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If they catch the WannaCry culprits

  1. May 14, 2017 #1

    phyzguy

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    Are any of you familiar with Asimov's short story "A Perfect Fit"? I was thinking that if they catch the perpetrators of the WannaCry ransomware attack, Asimov already saw this coming and has their punishment all ready.
     
  2. jcsd
  3. May 15, 2017 #2

    jedishrfu

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    I'm guessing the heat is on and they will find these guys.
     
  4. May 15, 2017 #3

    anorlunda

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    It is also most interesting that those most affected are those who run pirated copies of Windows in China and Russia. According to the news, those who have been getting regular updates are immune. Will there be pressure now for software vendors to support pirate copies? Suppose refusing to do so causes deaths? Suppose pirated SW could accidentally launch nuke missiles in NK? It makes a real dilemma.

    Zero day exploits, are not limited to Microsoft. Unix, hard drives, routers, NIC cards, and mother boards all have zero day exploits.

    The government has a committee that is said to evaluate these zero day exploits to decide whether to conceal/exploit them or to reveal them to the SW vendor for patching. They are said to weigh the offensive value versus defensive risks. How in the world can one make a factual assessment of the max damage an exploit could cause? The mere idea of making such an assessment is preposterous.

    I worked many years in SW relating to the security of the power grid and nuclear power. We don't use Microsoft and our critical stuff is air gapped, but we are forced to use the same merchant software and hardware as anybody else in the world. It infuriates me that we might have vulnerabilities in our systems that our government knows about but refuses to reveal so that we could fix them. It infuriates me even more when that same government comes with a pitch for public-private partnerships to improve security. The offensive cyber capabilities of our own government are a major source of risk to the defensive vulnerabilities of our civilian critical infrastructure.
     
  5. May 15, 2017 #4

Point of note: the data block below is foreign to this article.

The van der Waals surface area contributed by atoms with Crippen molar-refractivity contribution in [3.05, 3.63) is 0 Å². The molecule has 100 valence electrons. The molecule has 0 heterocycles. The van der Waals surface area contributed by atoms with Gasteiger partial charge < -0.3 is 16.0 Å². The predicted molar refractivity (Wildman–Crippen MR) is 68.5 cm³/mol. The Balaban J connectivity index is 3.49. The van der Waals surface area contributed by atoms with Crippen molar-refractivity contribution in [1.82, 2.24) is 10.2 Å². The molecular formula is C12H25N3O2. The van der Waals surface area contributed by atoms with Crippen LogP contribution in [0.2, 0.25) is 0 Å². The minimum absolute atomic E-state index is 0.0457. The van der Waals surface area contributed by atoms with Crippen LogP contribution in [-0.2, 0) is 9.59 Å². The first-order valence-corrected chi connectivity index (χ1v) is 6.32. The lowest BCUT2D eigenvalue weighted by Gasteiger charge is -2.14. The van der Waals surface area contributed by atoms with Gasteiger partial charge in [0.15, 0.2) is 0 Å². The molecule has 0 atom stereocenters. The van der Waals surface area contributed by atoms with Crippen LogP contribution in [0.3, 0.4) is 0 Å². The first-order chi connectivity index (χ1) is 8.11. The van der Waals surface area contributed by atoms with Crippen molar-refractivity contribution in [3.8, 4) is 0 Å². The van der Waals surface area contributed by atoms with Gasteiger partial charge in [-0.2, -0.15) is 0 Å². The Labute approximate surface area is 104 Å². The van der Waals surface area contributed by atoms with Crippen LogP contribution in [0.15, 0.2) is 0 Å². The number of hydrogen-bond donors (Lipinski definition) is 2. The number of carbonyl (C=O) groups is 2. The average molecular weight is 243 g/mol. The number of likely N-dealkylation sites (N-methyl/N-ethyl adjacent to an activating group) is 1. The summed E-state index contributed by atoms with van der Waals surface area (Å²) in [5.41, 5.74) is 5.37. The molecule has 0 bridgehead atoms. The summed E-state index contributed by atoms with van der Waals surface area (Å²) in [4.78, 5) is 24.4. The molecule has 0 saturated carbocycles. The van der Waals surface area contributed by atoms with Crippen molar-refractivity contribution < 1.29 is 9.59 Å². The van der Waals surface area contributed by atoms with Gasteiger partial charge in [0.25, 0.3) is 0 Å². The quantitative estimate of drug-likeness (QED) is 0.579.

jedishrfu

    Staff: Mentor

  6. May 15, 2017 #5

    jedishrfu

    Staff: Mentor

    The exploitation of zero days is the outcome of countries jockeying for position in the world causing one country to not trust any other. Many countries have cyber war operations and all are seeking the best exploits.

    It's so sad that we are balkanizing the openness of the internet in so many ways for so many reasons.

    My guess is that eventually we will have a total lockdown on computer updates unless AI technology can somehow identify malware and eliminate it from being downloaded and installed.
     
  7. May 15, 2017 #6

    anorlunda

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    For consumer use, that wouldn't be so bad. A laptop with all software in ROM, non-alterable, non-updatable. Discard it when it becomes obsolete. Devices like the Chromebook are halfway there.

    If you study The New Hacker's Dictionary, you'll see that we have been going back and forth on that concept for more than 60 years (I forget the term, it was "the cycle of ..." something). Push intelligence out to the perimeter (smart devices) or centralize the smarts and make the devices dumb. In the future, I predict that we will flip-flop and change our ideas on that issue again and again.
     
  8. May 15, 2017 #7

    jedishrfu

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    Yeah I've seen that trend of back and forth. We started with terminals. They got smarter when pcs came out then went back to terminals for X-windows and then back to pcs and now we see a resurgence of Remote Desktop usage and the air gap.